Our lectures take place on the 3rd Thursday of the month, starting at 19:30.

Everyone is welcome. 

For 2022-2023 season, our fees are the following:

Membership fee for the year (June to May): $10 per person; special fee of $5 for Beaconsfield residents

Entrance fee to our monthly lecture: $5 for non-members, free for members

Become a member

The SHBBHS is privately funded.

We thank Roberta Angell for her bequest which contributes to the funding of our lectures.

InformationContact us

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Grandad's Montreal, 1901

Spealer: Robert N. Wilkins
When: Thursday, January 19, 2023, 19:30 - 21:00
Where: Centennial Hall,
             288 Beaconsfield Blvd, Beaconsfield, H9W 4A4
Lecture in English, followed by a bilingual question period

2023 01 19RobertNWilkins GrandfatherGrandmotherWilkinsc.1901After explaining the reason he wrote this book and the title of the book, Mr Wilkins will make reference to just a few of the events that took place during the first year of the twentieth century: The death of Queen Victoria and how that news was received in Montreal; the massive Board of Trade fire of late January; the Redpath deaths in June of 1901, which were the result of one of the strangest shooting stories ever in this city’s history; the Royal Visit of September 1901; etc, etc.

2023 01 19RobertNWilkins robertnwilkinsBorn in Montreal in 1947, Robert N. Wilkins was educated at Concordia University, Carleton University, and McGill University. High school teacher in the Montreal area for some 35 years, he was also a contributor to the Quebec Family History Society quarterly ‘Connections’, The Westmount Examiner, The Suburban, The Montreal Gazette, and, occasionally, other national newspapers as well. He published two books, 'Montreal, 1909' (Shoreline Press, in 2017) and 'Montreal Recorder’s Court', 1906 (in 2020) before his more recent book 'Grandad’s Montreal, 1901' (in 2022).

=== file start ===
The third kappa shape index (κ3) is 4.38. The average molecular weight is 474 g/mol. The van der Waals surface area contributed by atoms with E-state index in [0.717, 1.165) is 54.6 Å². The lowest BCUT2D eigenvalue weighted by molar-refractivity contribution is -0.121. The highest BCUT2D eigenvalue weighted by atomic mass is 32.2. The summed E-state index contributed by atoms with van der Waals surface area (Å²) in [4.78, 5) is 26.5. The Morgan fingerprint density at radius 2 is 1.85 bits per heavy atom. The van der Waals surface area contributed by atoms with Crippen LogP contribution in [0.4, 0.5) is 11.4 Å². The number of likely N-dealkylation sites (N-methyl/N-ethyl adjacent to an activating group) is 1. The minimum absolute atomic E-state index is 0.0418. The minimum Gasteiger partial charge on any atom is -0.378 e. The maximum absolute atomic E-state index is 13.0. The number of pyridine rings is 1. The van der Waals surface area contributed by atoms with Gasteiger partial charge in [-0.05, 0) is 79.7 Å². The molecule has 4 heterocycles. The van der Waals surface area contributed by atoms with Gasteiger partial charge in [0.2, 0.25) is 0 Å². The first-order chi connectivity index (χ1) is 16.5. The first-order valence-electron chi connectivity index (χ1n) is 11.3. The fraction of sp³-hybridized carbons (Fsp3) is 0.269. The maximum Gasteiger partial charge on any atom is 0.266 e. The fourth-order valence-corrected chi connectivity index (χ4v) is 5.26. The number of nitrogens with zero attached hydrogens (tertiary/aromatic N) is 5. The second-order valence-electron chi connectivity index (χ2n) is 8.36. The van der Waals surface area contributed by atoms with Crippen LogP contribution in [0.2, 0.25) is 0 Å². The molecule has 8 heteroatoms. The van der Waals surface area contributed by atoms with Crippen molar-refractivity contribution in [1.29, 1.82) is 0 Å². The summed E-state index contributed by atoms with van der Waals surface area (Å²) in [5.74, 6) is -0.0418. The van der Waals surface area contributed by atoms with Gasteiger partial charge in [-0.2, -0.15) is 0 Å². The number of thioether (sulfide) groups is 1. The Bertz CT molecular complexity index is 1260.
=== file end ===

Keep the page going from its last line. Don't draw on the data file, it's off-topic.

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The Lost and Found Z(S)amenhofs of Montreal ... and Beaconsfield

Speaker: Yevgeniya Amis
When: Thursday, February 16, 2023, 19:30 - 21:00
Where: Centennial Hall,
             288 Beaconsfield Blvd, Beaconsfield, H9W 4A4
Lecture in English followed by a bilingual question period

2023 02 16YevgeniyaAmis ZamenhofIn 1910 L.L. Zamenhof, the creator of Esperanto, had his first and only trip outside Europe: to visit the International Congress of Esperanto in Washington, DC. But what very few people know also is that not only did he visit Washington, DC, but also Montreal and -- yes! -- Beaconsfield! Why Beaconsfield? Because some of his close relatives immigrated to Montreal in the 1880s and also had their summer residence in Beaurepaire - Beaconsfield. Yevgeniya will tell us all that is to know about the lost -- and found -- Zamenhofs of Canada.

Yevgeniya Amis speaks Esperanto every day with her husband Joel. She is a former editor of a socio-cultural magazine in Esperanto (Kontakto). She premiered recently as a playwright and producer of the play "1910" -- a "firsthand" story about Zamenhof's visit to Montreal that was put on stage during the World Esperanto Congress 2022 in Montreal. She and her husband, the Rev. Joel Amis (the incumbent of Christ Church Beaurepaire) were on the organizing committee of this World Congress (the second one in this part of the world... after the one in 1910 in Washington). Yevgeniys is working on a historical research into Zamenhof's family in Montreal that is planned to appear in a book form. She does many other Esperanto activities in her spare time (writing, editing, singing, etc.). She works for the National Film Board.

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THE FOREVER YOUNG CENTENARIAN:

The Black Watch Window of The Church of St. Andrew and St. Paul

Speaker: Donna George
When: Thursday, March 16, 2023, 19:30 to 21:00
Where: Centennial Hall,
       288 Beaconsfield Blvd, Beaconsfield, H9W 4A4